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From Dateline (April 8, 2004)

Exploring the Latino Image in Hollywood Cinema
by Valerie Orleans

Every Thursday evening, more than 180 students crowd into Mackey Auditorium to watch movies – but not just any films. They view select screenings to learn more about the roles Latinos have played in Hollywood.

Leading them through the educational process is Nancy De Los Santos, producer of the documentary, “The Bronze Screen: 100 Years, The Latino Image in Hollywood Cinema.”

“What is interesting about studying the image of Mexicans and Latinos in film is that it demonstrates the attitudes that prevailed in America at different times during the past century,” says the educator.


Q: Why did you decide to produce "The Bronze Screen?"

I have worked in the film and television industry for 15 years and always had a love for the movies. I began working as a producer in Chicago for film critics Gene Siskel and Roger Ebert when they were doing a PBS show called “Sneak Previews.”

Working with them taught me to see movies in a different way. I began to understand how film can change the way you view the world. And being Latino myself, I was interested in what conclusions people might draw about Mexican and Latino people based on images they saw.


Q: What did you discover about images of Hispanics in movies?

Well, in the 110 clips we show in the documentary, viewers will discover that there were stereotypical images of Latinos. They were either portrayed as maids, gang members, crying mothers or prostitutes and criminals. Then I’d look at my own family and friends and see that our lives weren’t being portrayed at all. In some cases, Latinos simply didn’t exist.

I remember my father used to watch the television western, “Have Gun Will Travel,” and he’d always ask, “Why aren’t there any Mexicans in Dodge City?”

Well, at that time and place in history, Mexicans certainly would have been living there. And while I understand that the show is fictional, it is historically inaccurate.

The fact is, Hollywood creates an image of America that is literally broadcast throughout the world. People in all parts of the world have an image of the United States based on what they see on both the large and small screen. This can have a significant impact on attitudes toward Latinos, as well as how they feel about themselves.


Q: So you decided to set the record straight?

Yes, I guess so. Mostly I wanted young Latinos or those who are feeling disenfranchised to realize that they have a role to play...and that Latinos did play important roles.

For instance, one side note is that in the movie “King Kong,” two Mexican brothers created King Kong’s hands. Hispanics have always played roles behind the scenes but weren’t always credited, or we weren’t portrayed in ways we would recognize.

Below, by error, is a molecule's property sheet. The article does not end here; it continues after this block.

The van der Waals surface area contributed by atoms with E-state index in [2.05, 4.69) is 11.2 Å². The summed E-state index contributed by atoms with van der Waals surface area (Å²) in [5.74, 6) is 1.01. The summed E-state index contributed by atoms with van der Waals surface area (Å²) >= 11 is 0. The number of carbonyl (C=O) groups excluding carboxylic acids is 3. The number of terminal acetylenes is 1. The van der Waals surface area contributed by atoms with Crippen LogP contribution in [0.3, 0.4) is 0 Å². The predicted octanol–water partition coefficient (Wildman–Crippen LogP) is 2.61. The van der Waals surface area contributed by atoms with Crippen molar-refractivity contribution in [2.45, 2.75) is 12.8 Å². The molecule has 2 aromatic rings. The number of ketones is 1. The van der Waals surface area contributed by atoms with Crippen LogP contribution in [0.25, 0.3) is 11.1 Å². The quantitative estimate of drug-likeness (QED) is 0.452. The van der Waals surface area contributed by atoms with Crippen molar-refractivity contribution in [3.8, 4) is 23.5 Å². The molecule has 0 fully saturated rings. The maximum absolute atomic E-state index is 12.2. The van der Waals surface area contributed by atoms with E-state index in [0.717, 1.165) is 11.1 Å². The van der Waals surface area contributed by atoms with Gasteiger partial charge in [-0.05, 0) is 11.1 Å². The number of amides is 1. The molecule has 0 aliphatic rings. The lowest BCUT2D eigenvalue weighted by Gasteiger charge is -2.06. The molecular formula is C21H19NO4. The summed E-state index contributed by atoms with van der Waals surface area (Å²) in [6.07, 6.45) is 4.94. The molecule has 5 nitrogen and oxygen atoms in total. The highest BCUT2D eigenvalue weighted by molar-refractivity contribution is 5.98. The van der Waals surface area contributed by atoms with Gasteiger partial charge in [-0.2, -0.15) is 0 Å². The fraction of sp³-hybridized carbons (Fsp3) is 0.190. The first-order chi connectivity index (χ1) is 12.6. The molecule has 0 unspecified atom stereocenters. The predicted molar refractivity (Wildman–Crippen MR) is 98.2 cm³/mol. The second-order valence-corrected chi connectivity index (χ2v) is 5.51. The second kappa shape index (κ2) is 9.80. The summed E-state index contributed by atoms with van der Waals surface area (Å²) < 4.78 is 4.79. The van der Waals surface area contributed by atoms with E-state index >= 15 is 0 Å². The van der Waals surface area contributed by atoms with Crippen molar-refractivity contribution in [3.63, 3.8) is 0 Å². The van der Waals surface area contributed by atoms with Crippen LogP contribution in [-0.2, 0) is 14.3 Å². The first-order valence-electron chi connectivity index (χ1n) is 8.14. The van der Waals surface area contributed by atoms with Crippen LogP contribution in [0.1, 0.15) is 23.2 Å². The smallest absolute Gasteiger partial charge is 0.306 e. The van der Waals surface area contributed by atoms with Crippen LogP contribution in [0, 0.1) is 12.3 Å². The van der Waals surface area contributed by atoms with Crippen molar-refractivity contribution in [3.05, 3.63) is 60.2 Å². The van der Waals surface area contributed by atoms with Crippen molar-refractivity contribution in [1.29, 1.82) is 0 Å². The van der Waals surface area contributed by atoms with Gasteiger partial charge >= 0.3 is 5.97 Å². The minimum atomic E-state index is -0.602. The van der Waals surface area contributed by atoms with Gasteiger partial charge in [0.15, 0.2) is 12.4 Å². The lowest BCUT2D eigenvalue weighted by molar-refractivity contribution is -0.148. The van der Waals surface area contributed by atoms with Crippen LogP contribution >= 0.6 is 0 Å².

I really want young Latinos to recognize that they have something important to contribute to society. It’s hard when you don’t see anybody that looks like you on the screen or when stereotypes are perpetuated.



Do you think today’s movies and TV shows present a better image?


Yes, it’s getting better. And I do want to point out that not all films portrayed Latinos in an unflattering way. For instance, one of my favorites is a Disney cartoon, “Three Caballeros,” that came out in 1942. With a war underway in Europe and the South Pacific, we needed friends in Mexico and South America. So Disney developed a cartoon where Goofy and Donald Duck paired up with a parrot to tour South America. It was a way of letting American children recognize that the countries south of the border were our friends.

More recently, I think there has been an attempt to portray Latinos more fairly. I look at movies like “Selena” and television shows like “American Family,” and I am encouraged.

The fact is Latino families are similar to most families. They work, they raise their children, they attend church, and they are involved in community activities. In other words, they are pretty typical American families.


Q: How did this class end up at Cal State Fullerton?

“The Bronze Screen” was aired on HBO (and is currently available at Blockbuster Video) but our sponsor, Farmer’s Insurance, wanted to ensure that it was more widely distributed in the educational arena.

They developed a program and curriculum for high school students, which was quite successful, and then a Farmer’s representative offered a college-level course to the Chicana and Chicano Studies Department and College of Communications here. Currently, students can get credit for the class in either Chicana and Chicano Studies or Radio/TV/Film.


Q: What do you hope students will gain with from this class?

I hope they develop an appreciation for the role of Latinos in film and learn how stereotypical images can marginalize people. I want students to recognize the impact of Latinos in film and how it affects our attitudes. I want them to be smarter moviegoers.

And if they decide to become filmmakers, writers, directors, producers or actors, they can be proud to be part of an amazing legacy.